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25 October 2023

Just 12% of women understand use of HPV test in cervical screening

Just 12% of women in the UK understand the role of HPV testing within the cervical screening process.


The poll, conducted by researchers at King’s College London and funded by Cancer Research UK, shows that awareness of the test’s function is low.

HPV (human papillomavirus) is a common virus that can sometimes lead to cancer. Cervical screening in England, Scotland and Wales tests for HPV to prevent cancer from developing – this is called HPV primary testing.

The survey of nearly 2,000 British women showed that:

  • 12% of women could identify how HPV testing is used in cervical screening
  • 14% of women mentioned HPV as a risk factor for cervical cancer, unprompted
  • 23% of those who had heard of HPV were aware that most sexually active people will contract the virus at some point in their lives
  • 19% of women who had heard of HPV, were aware that HPV infection does not develop into cervical cancer very quickly

While positive strides have been made to increase awareness of HPV, our research reveals major gaps in women’s understanding of current approaches to cervical screening. Improving awareness can help to reduce feelings of uncertainty and confusion about screening results. It will also help people understand the reasoning behind any future updates to the screening programme, such as HPV self-sampling and changes to intervals between screening appointments.

Professor Jo Waller, who led the work at the School of Cancer and Pharmaceutical Sciences and is now at Queen Mary University of London

HPV infects the skin and cells lining the inside of the body. Most people, regardless of gender, will have HPV at some point in their lifetime and the infection usually gets better on its own. For every 100 people who attend cervical screening, around 13 people will receive a positive HPV result. If left untreated, these HPV infections can sometimes lead to cancer. This process takes many years.

Cervical screening with HPV primary testing aims to pick up high-risk HPV. If HPV is found, the same sample is checked for cell changes. It can also detect cervical cancer at an early stage when treatment is more likely to be successful. There’s no difference to the screening appointment itself, but the cell sample is analysed for HPV first when it gets to the lab. Everyone who takes part in cervical screening gets an HPV result.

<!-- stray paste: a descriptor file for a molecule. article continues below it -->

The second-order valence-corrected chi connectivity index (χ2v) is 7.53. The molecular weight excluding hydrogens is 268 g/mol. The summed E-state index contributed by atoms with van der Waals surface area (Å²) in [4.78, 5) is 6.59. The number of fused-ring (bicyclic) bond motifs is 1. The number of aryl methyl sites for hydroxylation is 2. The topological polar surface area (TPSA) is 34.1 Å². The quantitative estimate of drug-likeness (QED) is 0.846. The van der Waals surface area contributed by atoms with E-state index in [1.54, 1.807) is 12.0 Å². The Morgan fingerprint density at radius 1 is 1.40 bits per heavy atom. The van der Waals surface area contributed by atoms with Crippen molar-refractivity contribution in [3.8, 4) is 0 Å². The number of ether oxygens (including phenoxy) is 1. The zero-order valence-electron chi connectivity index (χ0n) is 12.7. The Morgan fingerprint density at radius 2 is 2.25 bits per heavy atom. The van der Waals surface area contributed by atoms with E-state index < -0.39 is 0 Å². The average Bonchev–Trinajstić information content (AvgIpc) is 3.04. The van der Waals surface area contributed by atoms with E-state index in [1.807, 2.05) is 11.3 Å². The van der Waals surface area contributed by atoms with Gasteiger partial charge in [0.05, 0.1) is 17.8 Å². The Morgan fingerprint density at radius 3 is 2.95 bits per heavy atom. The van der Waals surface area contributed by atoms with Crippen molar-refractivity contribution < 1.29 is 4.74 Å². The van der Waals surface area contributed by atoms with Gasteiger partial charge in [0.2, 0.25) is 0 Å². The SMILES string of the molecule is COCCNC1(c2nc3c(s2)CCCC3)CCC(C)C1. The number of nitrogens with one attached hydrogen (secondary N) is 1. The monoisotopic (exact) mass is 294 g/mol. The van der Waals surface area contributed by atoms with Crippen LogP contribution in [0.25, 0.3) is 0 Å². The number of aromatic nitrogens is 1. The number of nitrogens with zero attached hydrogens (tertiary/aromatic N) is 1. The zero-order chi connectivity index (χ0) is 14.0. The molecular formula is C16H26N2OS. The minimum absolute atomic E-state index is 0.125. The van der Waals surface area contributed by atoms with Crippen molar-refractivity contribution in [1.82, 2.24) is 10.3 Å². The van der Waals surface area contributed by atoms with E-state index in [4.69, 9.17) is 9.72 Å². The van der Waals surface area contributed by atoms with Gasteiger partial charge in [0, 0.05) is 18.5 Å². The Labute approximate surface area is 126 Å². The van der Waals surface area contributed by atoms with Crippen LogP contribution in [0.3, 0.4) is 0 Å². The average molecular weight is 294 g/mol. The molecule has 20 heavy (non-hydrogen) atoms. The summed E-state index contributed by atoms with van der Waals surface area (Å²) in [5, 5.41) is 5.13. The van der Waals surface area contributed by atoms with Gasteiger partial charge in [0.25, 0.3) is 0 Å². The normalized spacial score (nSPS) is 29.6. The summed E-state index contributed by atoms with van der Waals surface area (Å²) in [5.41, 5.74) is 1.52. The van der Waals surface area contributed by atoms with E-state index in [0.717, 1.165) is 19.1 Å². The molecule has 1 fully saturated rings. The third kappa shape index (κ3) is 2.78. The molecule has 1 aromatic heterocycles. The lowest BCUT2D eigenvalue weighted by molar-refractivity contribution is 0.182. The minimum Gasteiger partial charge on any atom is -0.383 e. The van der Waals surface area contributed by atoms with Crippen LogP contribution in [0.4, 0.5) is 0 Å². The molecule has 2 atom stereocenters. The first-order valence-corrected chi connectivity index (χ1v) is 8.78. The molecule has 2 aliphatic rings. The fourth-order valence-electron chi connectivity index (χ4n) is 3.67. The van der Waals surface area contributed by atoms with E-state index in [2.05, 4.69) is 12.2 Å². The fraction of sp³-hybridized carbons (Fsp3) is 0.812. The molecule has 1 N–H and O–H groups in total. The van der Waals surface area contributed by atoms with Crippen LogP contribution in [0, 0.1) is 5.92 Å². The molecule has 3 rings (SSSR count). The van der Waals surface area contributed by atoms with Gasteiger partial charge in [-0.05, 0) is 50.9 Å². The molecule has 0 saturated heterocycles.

Cervical screening with HPV primary testing: a breakdown of the results

No HPV found

HPV found with no cell changes

HPV found with cell changes

This means you don't have high-risk HPV. You will be invited back for cervical screening in 3 or 5 years' time depending on your age and where you live. This means you have high-risk HPV, but you do not have changes to your cervical cells. You will be invited for cervical screening sooner to check that the HPV has gone. This is usually after a year. This means you have high-risk HPV and cervical cell changes. You will be invited for further tests.



The survey also found a correlation between cervical screening attendance and an understanding of HPV. Researchers of the study say this could show the impact of sharing health information during appointments and that more work is needed to reach people who aren't engaging with screening at all.

The cervical screening programme is estimated to save at least 2,000 lives from cervical cancer every year in the UK and this number is likely to increase thanks to HPV testing. Everyone should have equal access to screening, but barriers to participation can often lead to inequalities in diagnosis and treatment. If we’re to eliminate these inequalities, we need more research like this.

Cancer Research UK’s head of health and patient information, Dr Julie Sharp

She added: “This study gives an opportunity to build on the public’s understanding of how HPV testing and screening can prevent cervical cancer and stop the disease in its tracks.

“It’s vital that the UK Government continues to work with individuals, communities and services to ensure that accurate information about HPV reaches those who need it.”